In bright sunshine and a stiff breeze, we fairly flew eastwards along the north shore of Long Island towards Port Jefferson. Florence was in her element. Her only complaint was “Why can’t we go faster?” Much to our consternation, she insisted on lying on the bucking foredeck, despite the spray. When I exercised my captain’s prerogative and confined her to the cockpit for my own peace of mind, she gave in, but not happily.

The following day we decided to get on our way, pressured by the knowledge that we only had 6 days left of our vacation. In a reversal of the previous day’s rollicking sprint, we left our slip in calm conditions, heading further east for Huntington harbor. The wind remained light for the rest of the trip, making for a long day, even though the distance was moderate.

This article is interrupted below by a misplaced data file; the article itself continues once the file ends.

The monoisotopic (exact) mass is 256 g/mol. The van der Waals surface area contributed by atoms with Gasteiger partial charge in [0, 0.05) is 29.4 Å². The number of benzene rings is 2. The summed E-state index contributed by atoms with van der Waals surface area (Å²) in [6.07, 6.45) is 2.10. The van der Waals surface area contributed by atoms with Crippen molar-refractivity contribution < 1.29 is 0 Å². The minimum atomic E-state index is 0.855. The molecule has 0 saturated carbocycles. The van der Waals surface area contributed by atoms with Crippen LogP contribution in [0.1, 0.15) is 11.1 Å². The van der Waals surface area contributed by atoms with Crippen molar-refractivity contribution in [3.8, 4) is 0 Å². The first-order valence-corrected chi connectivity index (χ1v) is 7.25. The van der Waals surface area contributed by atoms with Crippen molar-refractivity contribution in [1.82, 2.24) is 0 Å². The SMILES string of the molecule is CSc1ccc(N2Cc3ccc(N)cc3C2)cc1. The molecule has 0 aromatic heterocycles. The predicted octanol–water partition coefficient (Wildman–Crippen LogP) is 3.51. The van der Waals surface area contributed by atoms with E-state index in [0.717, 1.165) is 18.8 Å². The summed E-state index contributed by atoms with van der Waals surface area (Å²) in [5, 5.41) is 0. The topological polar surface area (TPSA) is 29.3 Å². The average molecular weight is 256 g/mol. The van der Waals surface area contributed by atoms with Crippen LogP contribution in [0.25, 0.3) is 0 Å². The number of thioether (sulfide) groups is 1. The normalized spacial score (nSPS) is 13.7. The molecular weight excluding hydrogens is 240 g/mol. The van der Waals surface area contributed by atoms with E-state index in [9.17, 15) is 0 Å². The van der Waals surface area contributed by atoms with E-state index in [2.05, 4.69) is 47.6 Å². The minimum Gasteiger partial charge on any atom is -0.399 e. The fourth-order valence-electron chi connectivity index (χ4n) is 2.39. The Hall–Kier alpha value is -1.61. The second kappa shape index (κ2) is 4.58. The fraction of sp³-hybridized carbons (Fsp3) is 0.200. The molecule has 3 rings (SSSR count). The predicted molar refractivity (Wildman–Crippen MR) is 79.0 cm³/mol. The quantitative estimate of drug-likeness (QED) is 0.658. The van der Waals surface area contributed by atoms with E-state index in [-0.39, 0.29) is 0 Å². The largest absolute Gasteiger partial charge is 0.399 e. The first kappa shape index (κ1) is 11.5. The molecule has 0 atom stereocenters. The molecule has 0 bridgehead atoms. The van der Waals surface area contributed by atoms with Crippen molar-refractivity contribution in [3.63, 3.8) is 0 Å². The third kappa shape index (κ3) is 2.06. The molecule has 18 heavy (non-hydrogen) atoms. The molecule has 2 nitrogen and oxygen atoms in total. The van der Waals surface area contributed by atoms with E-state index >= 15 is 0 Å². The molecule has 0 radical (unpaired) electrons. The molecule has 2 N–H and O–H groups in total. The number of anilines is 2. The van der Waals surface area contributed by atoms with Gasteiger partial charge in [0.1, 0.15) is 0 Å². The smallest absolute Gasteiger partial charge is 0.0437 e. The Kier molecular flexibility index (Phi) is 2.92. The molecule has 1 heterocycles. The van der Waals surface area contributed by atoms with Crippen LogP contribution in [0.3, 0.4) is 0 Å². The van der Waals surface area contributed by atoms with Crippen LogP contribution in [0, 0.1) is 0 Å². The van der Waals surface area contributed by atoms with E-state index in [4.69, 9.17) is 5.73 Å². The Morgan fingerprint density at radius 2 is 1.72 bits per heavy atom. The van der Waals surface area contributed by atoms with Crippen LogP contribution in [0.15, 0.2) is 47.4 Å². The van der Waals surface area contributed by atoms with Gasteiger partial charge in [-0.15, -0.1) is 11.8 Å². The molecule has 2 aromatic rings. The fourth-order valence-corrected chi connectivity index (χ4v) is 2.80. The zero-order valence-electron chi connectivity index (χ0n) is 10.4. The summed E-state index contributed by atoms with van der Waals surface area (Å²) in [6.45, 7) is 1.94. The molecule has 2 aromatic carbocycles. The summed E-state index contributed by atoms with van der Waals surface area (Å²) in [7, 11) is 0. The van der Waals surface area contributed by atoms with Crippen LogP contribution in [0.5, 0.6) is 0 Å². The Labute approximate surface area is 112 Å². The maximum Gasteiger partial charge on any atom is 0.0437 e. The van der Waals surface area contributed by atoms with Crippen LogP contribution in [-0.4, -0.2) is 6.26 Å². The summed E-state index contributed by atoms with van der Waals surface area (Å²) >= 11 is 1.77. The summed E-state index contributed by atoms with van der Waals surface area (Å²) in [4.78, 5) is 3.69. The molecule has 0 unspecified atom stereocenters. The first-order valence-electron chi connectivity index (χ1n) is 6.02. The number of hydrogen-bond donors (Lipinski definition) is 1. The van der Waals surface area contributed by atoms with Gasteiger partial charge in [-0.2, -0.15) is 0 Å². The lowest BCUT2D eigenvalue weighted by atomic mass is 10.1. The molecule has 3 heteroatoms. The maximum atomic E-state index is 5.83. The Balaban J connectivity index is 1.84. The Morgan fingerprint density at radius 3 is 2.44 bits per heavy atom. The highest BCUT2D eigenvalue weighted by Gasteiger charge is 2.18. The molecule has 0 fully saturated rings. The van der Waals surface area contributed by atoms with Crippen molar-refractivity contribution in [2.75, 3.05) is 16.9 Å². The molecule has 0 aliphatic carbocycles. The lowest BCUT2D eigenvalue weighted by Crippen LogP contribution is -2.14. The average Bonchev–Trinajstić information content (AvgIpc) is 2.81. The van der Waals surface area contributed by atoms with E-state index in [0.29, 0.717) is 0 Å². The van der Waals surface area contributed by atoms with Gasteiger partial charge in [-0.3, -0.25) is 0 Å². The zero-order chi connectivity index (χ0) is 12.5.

The final leg took us down Huntington Bay and into the long, narrow channel to the Harbor and West Shore Marina, where we had reserved a slip. At that time the Harbor area was relative uncommercialised, and the few restaurants and stores that existed were clustered on the opposite side from our birth. This involved a significant walk, but it was good to exercise after sitting on the boat. Our hike was rewarded by finding a small Italian restaurant with good food, in what had been a small private house.

Huntington is like most harbors on Long Island’s north shore. It is pretty and quaint, with clusters of white Victorian gingerbread houses, set in the surrounding hills amongst old maple and chestnut trees; and it is peaceful for the most part. But like the other ports of call, a walk into the town proper reveals a very different place. The traffic there is intense, and there is an urban feel about the people and the business activity.